WTF? and Whine Wednesday

Wednesday, February 10, 2010
February 10th. 2 days. Only 2 days until the Olympics. I can't believe it. I remember the day the announcement was made.

7 years later...this is it. It's here.

It's disappointing to see so many people that are against the Olympics. I would be interested to know the statistics of how many other previous host cities had huge anti-Olympic groups. It's not something they often show...but then again, Vancouverites love a good protest. Sure, free speech and all that jazz, but really? Is our love of protesting something to be proud of? Is that what we want to be known for?

Things have a time and place. The Olympics are upon us. Is now really the time to be protesting them? Is "having your voice heard" really going to stop things from happening at this stage? No. So sit back and enjoy the show.

I see protesters, in situations like this, as being selfish. They want their voices heard and they do asinine things to get their points across. They forfeit any bit of respect they have for others, acting out as immature teenagers. If the roles were reversed, I'd bet money that the protesters would be the first to complain. Ok, so maybe protesters are miserable people who just want to have something to complain about. Let's make that assumption.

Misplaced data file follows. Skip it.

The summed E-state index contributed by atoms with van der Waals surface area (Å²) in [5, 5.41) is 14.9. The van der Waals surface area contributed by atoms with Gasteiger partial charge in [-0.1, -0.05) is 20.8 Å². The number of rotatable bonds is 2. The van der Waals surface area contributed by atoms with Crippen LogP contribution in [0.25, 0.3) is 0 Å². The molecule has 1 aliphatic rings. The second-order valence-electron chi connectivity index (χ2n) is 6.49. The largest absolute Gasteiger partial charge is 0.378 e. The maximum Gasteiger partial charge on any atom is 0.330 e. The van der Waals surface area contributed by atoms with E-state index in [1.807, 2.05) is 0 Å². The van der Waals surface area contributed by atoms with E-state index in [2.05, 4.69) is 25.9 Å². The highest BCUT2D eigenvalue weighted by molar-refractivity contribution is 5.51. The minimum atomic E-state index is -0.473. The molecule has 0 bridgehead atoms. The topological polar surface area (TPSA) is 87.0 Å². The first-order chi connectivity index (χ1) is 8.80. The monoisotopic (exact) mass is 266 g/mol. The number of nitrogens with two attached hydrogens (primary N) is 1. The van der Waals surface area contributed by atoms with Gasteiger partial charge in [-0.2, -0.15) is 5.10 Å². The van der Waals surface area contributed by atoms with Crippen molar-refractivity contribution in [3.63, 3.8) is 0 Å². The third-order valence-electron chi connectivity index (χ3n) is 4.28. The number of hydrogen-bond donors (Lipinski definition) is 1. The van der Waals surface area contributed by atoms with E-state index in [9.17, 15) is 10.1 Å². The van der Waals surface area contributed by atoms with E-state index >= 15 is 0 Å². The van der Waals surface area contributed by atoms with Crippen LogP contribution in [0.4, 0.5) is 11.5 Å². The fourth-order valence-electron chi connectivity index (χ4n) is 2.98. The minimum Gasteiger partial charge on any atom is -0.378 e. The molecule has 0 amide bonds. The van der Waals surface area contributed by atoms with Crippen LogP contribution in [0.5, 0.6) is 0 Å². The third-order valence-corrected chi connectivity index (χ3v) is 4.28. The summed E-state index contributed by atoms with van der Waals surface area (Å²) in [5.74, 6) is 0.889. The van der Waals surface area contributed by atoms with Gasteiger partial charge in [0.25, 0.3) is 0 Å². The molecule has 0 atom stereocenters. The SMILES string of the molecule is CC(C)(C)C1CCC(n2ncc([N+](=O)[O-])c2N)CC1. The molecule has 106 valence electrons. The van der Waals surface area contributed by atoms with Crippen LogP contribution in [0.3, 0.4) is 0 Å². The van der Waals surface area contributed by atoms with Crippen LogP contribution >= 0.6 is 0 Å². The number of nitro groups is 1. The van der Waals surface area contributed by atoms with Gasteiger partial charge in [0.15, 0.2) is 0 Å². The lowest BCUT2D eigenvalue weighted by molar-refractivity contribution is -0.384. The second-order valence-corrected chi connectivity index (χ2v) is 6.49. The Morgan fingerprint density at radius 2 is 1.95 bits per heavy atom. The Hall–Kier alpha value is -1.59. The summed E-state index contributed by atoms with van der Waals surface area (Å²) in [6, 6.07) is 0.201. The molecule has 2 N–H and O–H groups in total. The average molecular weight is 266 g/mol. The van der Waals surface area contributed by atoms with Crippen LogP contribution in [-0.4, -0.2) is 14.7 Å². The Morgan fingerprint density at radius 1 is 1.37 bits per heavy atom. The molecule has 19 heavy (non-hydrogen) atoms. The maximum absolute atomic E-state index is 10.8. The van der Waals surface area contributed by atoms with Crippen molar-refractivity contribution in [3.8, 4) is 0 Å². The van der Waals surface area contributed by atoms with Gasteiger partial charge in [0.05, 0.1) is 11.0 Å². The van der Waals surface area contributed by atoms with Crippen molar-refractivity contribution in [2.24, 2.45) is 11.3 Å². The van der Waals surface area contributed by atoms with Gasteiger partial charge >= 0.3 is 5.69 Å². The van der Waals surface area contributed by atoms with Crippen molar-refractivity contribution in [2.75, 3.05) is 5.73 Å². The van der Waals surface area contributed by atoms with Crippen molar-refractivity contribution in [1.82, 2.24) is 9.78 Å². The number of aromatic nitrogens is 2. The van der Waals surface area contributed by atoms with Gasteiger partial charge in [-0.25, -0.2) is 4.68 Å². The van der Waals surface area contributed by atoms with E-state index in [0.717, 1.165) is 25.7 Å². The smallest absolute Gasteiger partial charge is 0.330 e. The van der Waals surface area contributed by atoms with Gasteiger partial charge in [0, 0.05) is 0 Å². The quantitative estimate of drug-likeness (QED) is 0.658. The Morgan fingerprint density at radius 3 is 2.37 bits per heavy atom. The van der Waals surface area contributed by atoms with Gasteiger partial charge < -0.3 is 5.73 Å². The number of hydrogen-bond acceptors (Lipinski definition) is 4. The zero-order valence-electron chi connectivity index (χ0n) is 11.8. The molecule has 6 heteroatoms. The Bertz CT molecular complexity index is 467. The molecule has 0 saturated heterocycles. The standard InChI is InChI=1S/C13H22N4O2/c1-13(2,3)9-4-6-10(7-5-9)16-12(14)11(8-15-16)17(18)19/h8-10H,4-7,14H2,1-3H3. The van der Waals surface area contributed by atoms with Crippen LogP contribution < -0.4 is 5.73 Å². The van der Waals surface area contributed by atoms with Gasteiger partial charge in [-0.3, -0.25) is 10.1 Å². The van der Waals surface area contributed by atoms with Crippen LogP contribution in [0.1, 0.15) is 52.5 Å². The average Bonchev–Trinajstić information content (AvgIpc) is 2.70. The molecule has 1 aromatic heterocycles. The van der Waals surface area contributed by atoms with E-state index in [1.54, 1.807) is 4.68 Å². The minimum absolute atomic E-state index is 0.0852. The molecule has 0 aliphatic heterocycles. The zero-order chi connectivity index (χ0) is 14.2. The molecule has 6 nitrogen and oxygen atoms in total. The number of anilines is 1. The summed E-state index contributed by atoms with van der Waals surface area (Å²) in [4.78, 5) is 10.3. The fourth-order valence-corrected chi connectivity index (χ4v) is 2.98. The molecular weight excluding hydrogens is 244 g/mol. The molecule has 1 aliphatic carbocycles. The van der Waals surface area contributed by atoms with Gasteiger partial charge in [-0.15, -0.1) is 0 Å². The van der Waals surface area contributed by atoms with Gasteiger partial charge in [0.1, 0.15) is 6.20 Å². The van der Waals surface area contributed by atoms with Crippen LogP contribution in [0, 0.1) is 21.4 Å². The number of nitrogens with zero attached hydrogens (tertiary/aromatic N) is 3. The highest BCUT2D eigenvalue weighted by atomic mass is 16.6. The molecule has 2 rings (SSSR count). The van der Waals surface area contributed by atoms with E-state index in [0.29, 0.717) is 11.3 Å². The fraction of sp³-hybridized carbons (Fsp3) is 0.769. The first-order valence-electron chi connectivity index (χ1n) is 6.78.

Well, I have news for you, protesters. The Olympics aren't about you! They're about sport. They're about the athletes. In fact, Pierre de Coubertin (founder of the IOC) believed that,

"The most important thing in the Olympic Games is not to win but to take part, just as the most important thing in life is not the triumph but the struggle. The essential thing is not to have conquered but to have fought well."

(The athlete's all know that it's about winning. Haha.)

But seriously. Think about it. The Olympics are for the athletes. Their sport is their job, it's the only thing they know. They do it because it's their passion, because in Canada, unless you have heaps of sponsors, it's definitely not about the money. These are the people who are probably the most patriotic of all. they make countless sacrifices day in and day out for their sport but also for their country.

Canada House - Rio 2007